Lisa advised him to go somewhere else for medical care. She called someone else who ministers at the Dump and told them to come by the following day, take a look at the cut, and take him somewhere for treatment. Delmy prayed for the man and I, along with some others, stepped out of the house early to drink of fresh air.

We continued our way through the heaps of trash that these people call home and saw two boys playing firemen. There was a little fire on the side of the path and they were using a ball pump to put it out. One held the air container and pumped while the other directed the end of the hose near the fire. Aside from the potential danger, it was a cute sight to behold. Especially when one got bored and ran off and the other kept at it on his own. As we turned up the path to the right, Lisa began talking to a man she obviously knew. I wasn’t paying much attention until she turned to me and said,

“How do you say hemo________ in Spanish?”

“I’m not sure I know what that means in English.”

She kept talking, asking the man if we could go to the house, now directing her questions to him and his wife. We started following them and Lisa filled us in. This woman had lost two children to a disease that doesn’t allow liquid to drain from the brain. Her current son with this disease had fallen down a week ago and now couldn’t hear or walk. We climbed an impossible amount of stairs suspended in dirt on the side of a hill, really only the frame of a staircase, and reached their house.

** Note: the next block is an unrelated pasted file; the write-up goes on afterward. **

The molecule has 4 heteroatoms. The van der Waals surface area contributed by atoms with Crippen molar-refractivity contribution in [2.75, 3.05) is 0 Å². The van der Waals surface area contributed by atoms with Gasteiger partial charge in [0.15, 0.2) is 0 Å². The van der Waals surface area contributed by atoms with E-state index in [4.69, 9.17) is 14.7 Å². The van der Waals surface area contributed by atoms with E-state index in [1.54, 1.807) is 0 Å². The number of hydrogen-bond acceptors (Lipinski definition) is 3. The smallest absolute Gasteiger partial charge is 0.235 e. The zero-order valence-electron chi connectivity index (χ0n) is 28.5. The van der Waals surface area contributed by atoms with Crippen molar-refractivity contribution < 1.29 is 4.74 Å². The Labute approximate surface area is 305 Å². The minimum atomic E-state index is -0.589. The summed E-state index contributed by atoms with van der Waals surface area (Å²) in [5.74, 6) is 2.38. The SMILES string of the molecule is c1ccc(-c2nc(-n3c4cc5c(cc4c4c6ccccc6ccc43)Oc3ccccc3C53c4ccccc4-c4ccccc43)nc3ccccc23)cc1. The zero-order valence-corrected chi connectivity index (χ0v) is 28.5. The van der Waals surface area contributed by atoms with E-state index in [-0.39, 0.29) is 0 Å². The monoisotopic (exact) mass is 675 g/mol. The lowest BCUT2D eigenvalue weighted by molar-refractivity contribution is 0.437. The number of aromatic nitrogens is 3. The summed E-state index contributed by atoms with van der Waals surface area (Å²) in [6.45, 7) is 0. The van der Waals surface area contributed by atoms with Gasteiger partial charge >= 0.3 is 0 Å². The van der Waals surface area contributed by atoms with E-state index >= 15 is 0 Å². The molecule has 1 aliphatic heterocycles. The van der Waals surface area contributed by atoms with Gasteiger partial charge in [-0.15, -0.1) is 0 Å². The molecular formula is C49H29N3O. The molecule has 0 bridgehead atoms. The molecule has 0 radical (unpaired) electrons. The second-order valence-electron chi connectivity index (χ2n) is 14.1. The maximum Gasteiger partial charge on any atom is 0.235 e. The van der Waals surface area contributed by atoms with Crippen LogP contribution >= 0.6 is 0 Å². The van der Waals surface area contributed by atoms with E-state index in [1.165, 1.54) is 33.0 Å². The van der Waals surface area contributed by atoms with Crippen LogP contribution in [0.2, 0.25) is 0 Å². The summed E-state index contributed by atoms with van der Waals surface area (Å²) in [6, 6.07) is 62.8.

We walked inside and I was surprised when I recognized this boy. When I had gone to the Dump with Julia he was always the boy with quiet eyes, obviously some abnormality causing an enlarged head, and a gentle spirit. There are a few kids at the Dump that are easy to handle, he is one of them. But, the quietness of his eyes had turned to fear and confusion.

Delmy uttered prayers. We asked questions in Spanish to the mother. And then, as if grasping for an answer in any language, to each other in English. We offered our condolences, and words of faith. The mother expressed her faith, knowing that God is faithful. It’s funny how we use that phrase when we’re not sure what’s going to happen. Only that, whatever it is, it will be God’s will.

It’s also funny that we are supposed to be the one’s with something to “offer” and we have stepped into the house of a woman whose faith far surpasses my own. She is a missionary. The world (Dare I say the church?) has twisted the definition of that word. I am glad God has shown me the truth and continues to humble me.

I was the last person to hug her, kiss her son, and leave. It’s hard to imagine that all of the words that had circled and buzzed through that room translated for him into several kisses from strange lips and touches that I hope gave him hope and, more than anything, love.